In light of this, I suggest their familiar cry, “why do you have to tear down other people’s beliefs?” is breathtakingly disingenuous. In presenting Mormonism, they inevitably tear down the faith of Bible-believing Christians everywhere. If we are “anti-Mormon” what does that make them?
Many Mormon books have been written about, and web pages dedicated to, the defence of Mormonism against those who criticise it. There are also publications ‘correcting’, in light of Mormon beliefs, ‘apostate’ Christian beliefs and practices, educating people in the ‘restored’ Mormon gospel. All of them compare Christianity unfavourably with Mormonism.
The Book of Mormon, said by Joseph Smith to be, “the cornerstone of our faith,” itself is scathing in its attack on the Christian Church, “predicting” a universal apostasy and condemning Christian churches in the strongest terms:
1 Nephi 13
24 And the angel of the Lord said unto me: Thou hast beheld that the book [the Bible] proceeded forth from the mouth of a Jew; and when it proceeded forth from the mouth of a Jew it contained the fulness of the gospel of the Lord, of whom the twelve apostles bear record; and they bear record according to the truth which is in the Lamb of God…
…26 And after they go forth by the hand of the twelve apostles of the Lamb, from the Jews unto the Gentiles, thou seest the formation of that great and abominable church, which is most abominable above all other churches; for behold, they have taken away from the gospel of the Lamb many parts which are plain and most precious; and also many covenants of the Lord have they taken away…
…28 Wherefore, thou seest that after the book hath gone forth through the hands of the great and abominable church, that there are many plain and precious things taken away from the book, which is the book of the Lamb of God.
But these plain and precious truths, lost through the corruption of the great and abominable church, would be restored:
35 For, behold, saith the Lamb: I will manifest myself unto thy seed, that they shall write many things which I shall minister unto them, which shall be plain and precious [The Book of Mormon]; and after thy seed shall be destroyed, and dwindle in unbelief, and also the seed of thy brethren, behold, these things shall be hid up, to come forth unto the Gentiles, by the gift and power of the Lamb [through Joseph Smith]….
…38 And it came to pass that I beheld the remnant of the seed of my brethren, and also the book of the Lamb of God, which had proceeded forth from the mouth of the Jew, that it came forth from the Gentiles unto the remnant of the seed of my brethren [the Lamanites, or American Indians].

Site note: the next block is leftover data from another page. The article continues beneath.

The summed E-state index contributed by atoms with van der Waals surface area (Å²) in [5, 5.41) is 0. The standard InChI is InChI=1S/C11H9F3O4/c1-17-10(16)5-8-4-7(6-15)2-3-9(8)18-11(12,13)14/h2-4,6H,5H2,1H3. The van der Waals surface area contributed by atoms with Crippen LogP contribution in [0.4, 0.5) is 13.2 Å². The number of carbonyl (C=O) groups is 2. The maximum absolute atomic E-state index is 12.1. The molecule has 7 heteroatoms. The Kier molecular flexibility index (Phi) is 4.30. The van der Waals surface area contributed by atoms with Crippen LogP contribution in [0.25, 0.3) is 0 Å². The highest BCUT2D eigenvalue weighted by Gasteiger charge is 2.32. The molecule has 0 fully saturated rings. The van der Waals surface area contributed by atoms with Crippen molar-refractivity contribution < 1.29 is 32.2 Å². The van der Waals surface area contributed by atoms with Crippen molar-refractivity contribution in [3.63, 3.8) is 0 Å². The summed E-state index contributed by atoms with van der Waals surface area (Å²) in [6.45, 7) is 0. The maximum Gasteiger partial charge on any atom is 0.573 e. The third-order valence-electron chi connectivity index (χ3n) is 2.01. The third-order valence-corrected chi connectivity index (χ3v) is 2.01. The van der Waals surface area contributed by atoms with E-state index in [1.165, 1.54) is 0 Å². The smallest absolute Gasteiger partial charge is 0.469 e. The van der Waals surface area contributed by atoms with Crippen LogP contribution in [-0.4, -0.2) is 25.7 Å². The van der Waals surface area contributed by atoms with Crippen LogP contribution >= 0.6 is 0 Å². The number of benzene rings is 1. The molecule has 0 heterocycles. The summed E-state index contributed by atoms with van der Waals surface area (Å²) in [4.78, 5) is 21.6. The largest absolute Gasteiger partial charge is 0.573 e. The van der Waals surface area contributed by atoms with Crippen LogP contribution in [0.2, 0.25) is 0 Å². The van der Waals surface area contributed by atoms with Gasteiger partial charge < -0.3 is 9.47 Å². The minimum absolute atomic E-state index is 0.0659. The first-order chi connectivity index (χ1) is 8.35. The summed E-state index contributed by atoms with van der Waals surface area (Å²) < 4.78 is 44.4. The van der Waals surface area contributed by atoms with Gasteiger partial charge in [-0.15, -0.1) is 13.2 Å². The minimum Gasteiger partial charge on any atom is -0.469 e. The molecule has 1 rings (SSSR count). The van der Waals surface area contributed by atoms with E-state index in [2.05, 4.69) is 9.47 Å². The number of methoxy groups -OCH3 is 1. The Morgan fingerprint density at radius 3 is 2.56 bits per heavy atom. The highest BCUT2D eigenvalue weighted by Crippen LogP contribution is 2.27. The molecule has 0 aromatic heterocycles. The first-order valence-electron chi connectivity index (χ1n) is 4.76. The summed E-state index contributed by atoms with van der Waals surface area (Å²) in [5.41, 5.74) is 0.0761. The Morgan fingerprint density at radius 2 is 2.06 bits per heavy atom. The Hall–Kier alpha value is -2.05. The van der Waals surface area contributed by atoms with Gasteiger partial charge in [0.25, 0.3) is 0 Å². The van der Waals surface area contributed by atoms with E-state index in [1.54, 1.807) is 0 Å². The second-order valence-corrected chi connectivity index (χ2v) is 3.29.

39 And after it had come forth unto them I beheld other books, which came forth by the power of the Lamb, from the Gentiles unto them, unto the convincing of the Gentiles and the remnant of the seed of my brethren, and also the Jews who were scattered upon all the face of the earth, that the records of the prophets and of the twelve apostles of the Lamb are true.
40 And the angel spake unto me, saying: These last records [The Book of Mormon], which thou hast seen among the Gentiles, shall establish the truth of the first [The Bible], which are of the twelve apostles of the Lamb, and shall make known the plain and precious things which have been taken away from them; and shall make known to all kindreds, tongues, and people, that the Lamb of God is the Son of the Eternal Father, and the Savior of the world; and that all men must come unto him, or they cannot be saved. (Words in square brackets added)
Mormon Leaders Play the Game
Mormon leaders have, over the years, been scathing about the churches. In this same section of the Book of Mormon the writer goes on to talk about “the great and abominable church [being] the mother of harlots.” Mormon apostle, Bruce R McConkie commented:
“Speaking of harlots in the figurative sense, he (Nephi) designated the Catholic Church as ‘the mother of harlots’ (I Ne.13:34; 14:15-17) a title which means that the protestant churches, the harlot daughters which broke off from the great and abominable church, would themselves be apostate churches.” (Mormon Doctrine, 1958, pp.314-315)
No doubt there about where Mormonism stands in relation to the Christian churches. Speaking in 1893 the Mormon prophet John Taylor said:
We talk about Christianity, but it is a perfect pack of nonsense…Myself and hundreds of the Elders around me have seen its pomp, parade, and glory; and what is it? It is a sounding brass and a tinkling cymbol (sic); it is as corrupt as hell; and the devil could not invent a better engine to spread his work than the Christianity of the nineteenth century” (Journal of Discourses, vol.6 p 167)
Mormons Play the Game in Secret
Up until 1990 the Mormon temple endowment ceremony portrayed a Christian minister as in the pay of the devil! He was made to look corrupt because he preached for money (see Luke 10:7; 1 Cor.9:7-12 esp.v11); His message of an invisible God “so great he can fill the universe, ye so small he can dwell in your heart” (a grotesque caricature) was mocked mercilessly. This portrayal was only removed after strong and repeated protests from outraged Christians and some Mormons who felt increasingly uncomfortable with it.
But even today, the Mormon view of Christian churches, of Christian believers, is coloured and informed by such mockery. They look on us with pity, as those following hopeless fairy tales concocted over centuries of apostasy, devised by corrupt authorities, believed by blind followers of the blind.
If Mormons are permitted to ‘apologise’ for, defend and spread their views by casting Christianity in such a poor light I fail to see any justification for Mormon complaints about works that closely and critically examine Mormonism. We might justifiably claim to be simply defending our own faith against Mormon critics calling at our doors. Instead of manufacturing labels for honest critics I suggest they should use their time and energy bringing honest answers to honest questions.
Anti-Mormon? I don’t think so. Pro-Christ…